Why Do We Worry About What Others Think?

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I often hear people say, “I wish I didn’t care so much about what other people think.”

Or some people think of themselves as “people pleasers” and notice that a lot of time and energy end up being devoted to other people.

Wanting feelings of approval are common to most of us.  Nearly everyone is worried to some extent about how they appear to other people.

Human beings are social creatures.  We need each other in order to survive and thrive.

But just like anything else in our lives, there is a need to be able to find balance about considering others, and also doing things for our own individual needs and wants. 

Thinking about what others think is not always a bad thing: Part of having social conventions is so that we have an understanding of a shared moral code. 

We can thank this part of who we are to maintain social order!

Of course, when we end up worrying too much about what others think, we can end up being too careful and less spontaneous, which can amount to feelings of not knowing ourselves or living for others.

What Would it Mean to Live Your Life More on Your own Terms?

  • Recognize that most people care much less than you think. As much as we worry about the opinions of others, the majority of the time, others are busy worried about themselves.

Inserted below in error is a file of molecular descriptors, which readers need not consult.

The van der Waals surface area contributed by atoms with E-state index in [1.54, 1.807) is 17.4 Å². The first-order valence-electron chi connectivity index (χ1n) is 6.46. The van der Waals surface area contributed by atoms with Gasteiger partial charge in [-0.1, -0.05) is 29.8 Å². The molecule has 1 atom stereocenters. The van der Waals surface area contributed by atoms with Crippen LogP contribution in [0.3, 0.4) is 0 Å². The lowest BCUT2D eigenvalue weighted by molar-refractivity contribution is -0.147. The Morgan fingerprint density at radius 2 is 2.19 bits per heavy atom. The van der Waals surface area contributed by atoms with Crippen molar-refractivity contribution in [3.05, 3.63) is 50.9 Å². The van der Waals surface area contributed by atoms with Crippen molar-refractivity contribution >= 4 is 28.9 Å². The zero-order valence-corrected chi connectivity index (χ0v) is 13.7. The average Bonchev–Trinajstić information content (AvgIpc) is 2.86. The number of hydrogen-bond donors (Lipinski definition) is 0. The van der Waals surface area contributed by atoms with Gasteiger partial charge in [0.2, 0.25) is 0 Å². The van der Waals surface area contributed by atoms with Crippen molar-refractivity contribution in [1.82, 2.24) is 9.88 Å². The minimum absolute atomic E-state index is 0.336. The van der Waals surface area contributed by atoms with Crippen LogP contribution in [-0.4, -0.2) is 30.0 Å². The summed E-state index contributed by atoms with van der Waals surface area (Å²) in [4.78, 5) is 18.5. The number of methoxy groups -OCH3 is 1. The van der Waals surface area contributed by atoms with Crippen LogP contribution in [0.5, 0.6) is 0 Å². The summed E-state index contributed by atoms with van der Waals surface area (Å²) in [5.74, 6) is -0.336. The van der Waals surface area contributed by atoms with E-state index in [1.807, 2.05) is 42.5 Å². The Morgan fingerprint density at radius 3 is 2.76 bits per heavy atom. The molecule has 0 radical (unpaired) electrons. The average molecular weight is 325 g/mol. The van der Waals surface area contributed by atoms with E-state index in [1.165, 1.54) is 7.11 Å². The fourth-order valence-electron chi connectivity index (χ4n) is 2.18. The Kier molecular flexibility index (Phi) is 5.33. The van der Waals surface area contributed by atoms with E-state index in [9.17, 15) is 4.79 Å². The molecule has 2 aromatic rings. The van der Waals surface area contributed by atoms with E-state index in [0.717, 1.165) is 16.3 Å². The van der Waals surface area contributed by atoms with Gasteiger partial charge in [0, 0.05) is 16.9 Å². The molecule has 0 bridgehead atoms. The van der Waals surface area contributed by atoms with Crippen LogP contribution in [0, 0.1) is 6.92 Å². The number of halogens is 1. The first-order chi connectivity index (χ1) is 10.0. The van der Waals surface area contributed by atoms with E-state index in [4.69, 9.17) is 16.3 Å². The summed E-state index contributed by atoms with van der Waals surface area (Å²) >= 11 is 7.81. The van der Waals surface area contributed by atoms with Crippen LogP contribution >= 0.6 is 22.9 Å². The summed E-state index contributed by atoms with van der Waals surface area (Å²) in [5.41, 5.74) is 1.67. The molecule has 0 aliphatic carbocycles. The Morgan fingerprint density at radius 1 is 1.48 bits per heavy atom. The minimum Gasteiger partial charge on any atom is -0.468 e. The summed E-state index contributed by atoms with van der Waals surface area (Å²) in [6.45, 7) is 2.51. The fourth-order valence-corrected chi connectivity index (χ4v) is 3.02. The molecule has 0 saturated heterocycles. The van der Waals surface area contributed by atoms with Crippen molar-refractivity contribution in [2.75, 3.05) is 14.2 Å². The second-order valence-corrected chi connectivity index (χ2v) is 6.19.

• When you avoid judging others, you’ll worry less about people judging you.
  • Surround yourself with supportive people. When you have people that support you, you’re less worried about those that don’t.
  • It can be helpful to remember that it’s the unique parts of you that are the most valuable. It’s the unique parts of you that are the most valuable to the world. Another human quality we have is the ability to innovate, without our individual uniqueness, we would not have made the essential and progressive developments over time. 
  • Test the fear that others will judge by trying something you think that others won’t approve of and see what happens. Pay attention to what exactly it is that you are worried about.

A good resource is that discuses more about this is Mark Manson’s The Subtle Art of Not Giving a F*ck.

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